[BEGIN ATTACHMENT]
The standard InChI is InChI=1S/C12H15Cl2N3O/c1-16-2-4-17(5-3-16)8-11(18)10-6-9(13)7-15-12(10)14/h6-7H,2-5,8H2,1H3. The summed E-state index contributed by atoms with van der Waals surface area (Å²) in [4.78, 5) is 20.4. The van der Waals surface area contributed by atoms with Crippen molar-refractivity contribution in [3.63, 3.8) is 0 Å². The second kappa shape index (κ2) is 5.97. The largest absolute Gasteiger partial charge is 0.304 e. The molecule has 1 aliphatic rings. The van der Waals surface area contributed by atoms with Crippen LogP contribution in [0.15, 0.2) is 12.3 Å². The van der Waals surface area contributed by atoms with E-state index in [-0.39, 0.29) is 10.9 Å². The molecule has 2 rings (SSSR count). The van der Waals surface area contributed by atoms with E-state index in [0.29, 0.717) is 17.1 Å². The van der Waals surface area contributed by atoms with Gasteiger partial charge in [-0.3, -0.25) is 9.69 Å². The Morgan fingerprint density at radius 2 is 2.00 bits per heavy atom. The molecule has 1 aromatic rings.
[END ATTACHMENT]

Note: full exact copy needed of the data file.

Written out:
The standard InChI is InChI=1S/C12H15Cl2N3O/c1-16-2-4-17(5-3-16)8-11(18)10-6-9(13)7-15-12(10)14/h6-7H,2-5,8H2,1H3. The summed E-state index contributed by atoms with van der Waals surface area (Å²) in [4.78, 5) is 20.4. The van der Waals surface area contributed by atoms with Crippen molar-refractivity contribution in [3.63, 3.8) is 0 Å². The second kappa shape index (κ2) is 5.97. The largest absolute Gasteiger partial charge is 0.304 e. The molecule has 1 aliphatic rings. The van der Waals surface area contributed by atoms with Crippen LogP contribution in [0.15, 0.2) is 12.3 Å². The van der Waals surface area contributed by atoms with E-state index in [-0.39, 0.29) is 10.9 Å². The molecule has 2 rings (SSSR count). The van der Waals surface area contributed by atoms with E-state index in [0.29, 0.717) is 17.1 Å². The van der Waals surface area contributed by atoms with Gasteiger partial charge in [-0.3, -0.25) is 9.69 Å². The Morgan fingerprint density at radius 2 is 2.00 bits per heavy atom. The molecule has 1 aromatic rings.